The art of Christmas traditions
For entertainment tonight, some local families will share family traditions and the history surrounding Christmas. And some families have refined the art of Christmas, celebrating well into the new year.
"Christmas is a season that can last until Epiphany -- Jan. 6 -- or even Candlemas on Feb. 2," said Char Henn, executive director of the Goodhue County History Center.
From Christmas trees to ornaments, from stockings to gift giving, where did the traditions come from?
Trees, ornaments and lights date back long before Christianity. According to the History Channel, just as people today decorate their homes during the festive season with pine, spruce and fir trees, ancient people hung evergreen boughs over their doors and windows.
"In many countries, it was believed that evergreens would keep away witches, ghosts, evil spirits and illness," states an article on the history of Christmas trees, found at history.com.
"The tradition of bringing holly and ivy, or any evergreen, into the house is another Christmas practice that goes back to the Romans. Bringing evergreens home and presenting branches to people was customary during the winter celebrations; evergreens are a token of good luck," Henn said.
The church easily made holly a Christian symbol. Its needle-sharp leaves and blood-red berries were likened to Christ's crown of thorns, she explained.
"A badge of Bacchus, the Roman god of wine, ivy was harder to appropriate," she added.
Mistletoe was considered too pagan to try to incorporate into Christmas.
It was supposed to cure all illness and was such a powerful instrument of peace that enemies, if they saw it in the woods, had to put down their weapons until the next day.
"That is why it is hung up in homes -- to produce an atmosphere of friendship," Henn said. "Scandinavians also brought in evergreen boughs during Yule."
In the 16th century, the Germans began decorating trees and bringing them into their homes after Martin Luther, the 16th century Protestant reformer, first added lighted candles to a tree.
The Catholics didn't celebrate with trees right away because they were suspicious of things having to do with Luther, Henn said.
He got the idea walking home one evening when he saw stars twinkling amidst evergreens. When he got home, he placed a tree in the living room and wired its branches with lighted candles.
"Many here will remember the bucket of water and someone, quite often Mother, sitting attentively by the candlelit tree," said Henn, whose family is of German heritage.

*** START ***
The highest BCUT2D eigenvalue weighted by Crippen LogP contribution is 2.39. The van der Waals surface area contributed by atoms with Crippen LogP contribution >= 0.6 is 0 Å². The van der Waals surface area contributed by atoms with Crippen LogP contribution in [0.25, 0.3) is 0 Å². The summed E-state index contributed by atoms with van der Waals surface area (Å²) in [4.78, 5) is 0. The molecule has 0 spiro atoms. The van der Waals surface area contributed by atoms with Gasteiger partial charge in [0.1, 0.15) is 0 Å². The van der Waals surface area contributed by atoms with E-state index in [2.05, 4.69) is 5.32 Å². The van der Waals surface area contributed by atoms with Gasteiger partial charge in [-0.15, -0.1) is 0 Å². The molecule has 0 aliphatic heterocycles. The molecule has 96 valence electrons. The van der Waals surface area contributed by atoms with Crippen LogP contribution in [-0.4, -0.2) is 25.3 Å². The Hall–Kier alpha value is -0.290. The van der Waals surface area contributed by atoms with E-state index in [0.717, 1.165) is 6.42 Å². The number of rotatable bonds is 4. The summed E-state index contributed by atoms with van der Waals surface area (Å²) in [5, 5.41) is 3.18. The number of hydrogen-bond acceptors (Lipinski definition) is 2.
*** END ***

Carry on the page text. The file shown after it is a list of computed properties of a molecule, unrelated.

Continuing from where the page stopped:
Today's electricity of course makes it a lot easier to deck the halls.
In 1900, only 20 percent of American families had Christmas trees. They were more commonly found in public areas or schools.
C. O. Lundquist advertised in the Cannon Falls Beacon back on Dec. 11, 1914, that "Every Home Should Have a Christmas Tree Around which the family should gather on Christmas Eve."
A few years earlier, your tree could be bought from Henry Kulker's restaurant (Cannon Falls Beacon, Dec. 14, 1906).
In the early 20th century, Americans began decorating their trees with homemade ornaments, while the German-American sect continued to use apples (to symbolize the Garden of Eden), nuts and marzipan cookies.
"Teddy Roosevelt advocated artificial trees by the 1890s -- conservation, you know. The first artificial trees were made of feathers," Henn said.
By 1930, almost every home had a tree.
Candy canes were also used to decorate trees by the Europeans. The Huffington Post reports that the originally sugar stick candies represented a shepherd's staff and were given to children during nativity services to keep them quiet.
The canes, which were then solid white, became a part of the American tradition when a German immigrant decorated his own Christmas tree with them.
According to allthingschristmas.com, the white represents Christ's purity, while the red symbolizes the blood he shed. The three red stripes represent the Holy Trinity.
Although every family that celebrates Christmas has created traditions of their own, children (and adults) still enjoy seeing Santa Claus, eating candy canes, decorating festive trees and exchanging gifts during the holiday season.
"Christmas day was generally observed as a holiday in Red Wing and practically every place of business was closed all day. Families throughout the city celebrated reunions, due to the fact that out-of-towns members of the families were home for the big holiday." The Red Wing Democrat Eagle reported Dec. 26, 1911)
Christmas wasn't generally celebrated until the latter part of the 19th century, Henn said. The Puritans outlawed Christmas for about 30 years, because the Bible didn't mention it. There were fines for celebrating Christmas or acknowledging it in any way, unless it fell on a Sunday, in which case, it was "celebrated" by attending church.
As the Catholics were suspicious of trees, the Protestants were suspicious of Dec. 25, because early Catholics took pagan holidays and gave them an alternative Christian significance, Henn said.
The shift around 1910 from small gifts to cards in exchanges between friends greatly curtailed the time givers spent on Christmas remembrances for their friends, because cards were usually acquired in bulk and could easily be "wrapped" in their envelopes.
"How many of us think of this labor-saving innovation when we sit down to do our cards?" Henn said.
The incoming and outgoing mail service at the Red Wing Post Office increased 20 percent from 1914 to 1915. (RWDE Dec. 27, 1915)
-- Riham Feshir from Forum Communications Co. contributed to this story.